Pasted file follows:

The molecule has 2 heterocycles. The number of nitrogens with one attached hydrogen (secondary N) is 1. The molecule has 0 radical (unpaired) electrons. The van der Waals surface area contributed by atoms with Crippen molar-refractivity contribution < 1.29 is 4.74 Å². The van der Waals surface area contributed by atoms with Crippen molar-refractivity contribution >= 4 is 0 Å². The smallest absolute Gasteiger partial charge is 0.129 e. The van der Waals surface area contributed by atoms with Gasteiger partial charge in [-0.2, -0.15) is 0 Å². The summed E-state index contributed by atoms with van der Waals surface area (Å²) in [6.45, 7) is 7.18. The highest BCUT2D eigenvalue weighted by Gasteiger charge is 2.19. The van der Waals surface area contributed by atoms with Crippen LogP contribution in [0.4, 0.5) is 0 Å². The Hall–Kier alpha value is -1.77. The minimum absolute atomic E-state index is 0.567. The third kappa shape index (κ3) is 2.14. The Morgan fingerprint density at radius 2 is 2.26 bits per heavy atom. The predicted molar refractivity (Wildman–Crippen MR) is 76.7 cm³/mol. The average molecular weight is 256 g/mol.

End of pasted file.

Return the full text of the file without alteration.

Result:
The molecule has 2 heterocycles. The number of nitrogens with one attached hydrogen (secondary N) is 1. The molecule has 0 radical (unpaired) electrons. The van der Waals surface area contributed by atoms with Crippen molar-refractivity contribution < 1.29 is 4.74 Å². The van der Waals surface area contributed by atoms with Crippen molar-refractivity contribution >= 4 is 0 Å². The smallest absolute Gasteiger partial charge is 0.129 e. The van der Waals surface area contributed by atoms with Gasteiger partial charge in [-0.2, -0.15) is 0 Å². The summed E-state index contributed by atoms with van der Waals surface area (Å²) in [6.45, 7) is 7.18. The highest BCUT2D eigenvalue weighted by Gasteiger charge is 2.19. The van der Waals surface area contributed by atoms with Crippen LogP contribution in [0.4, 0.5) is 0 Å². The Hall–Kier alpha value is -1.77. The minimum absolute atomic E-state index is 0.567. The third kappa shape index (κ3) is 2.14. The Morgan fingerprint density at radius 2 is 2.26 bits per heavy atom. The predicted molar refractivity (Wildman–Crippen MR) is 76.7 cm³/mol. The average molecular weight is 256 g/mol.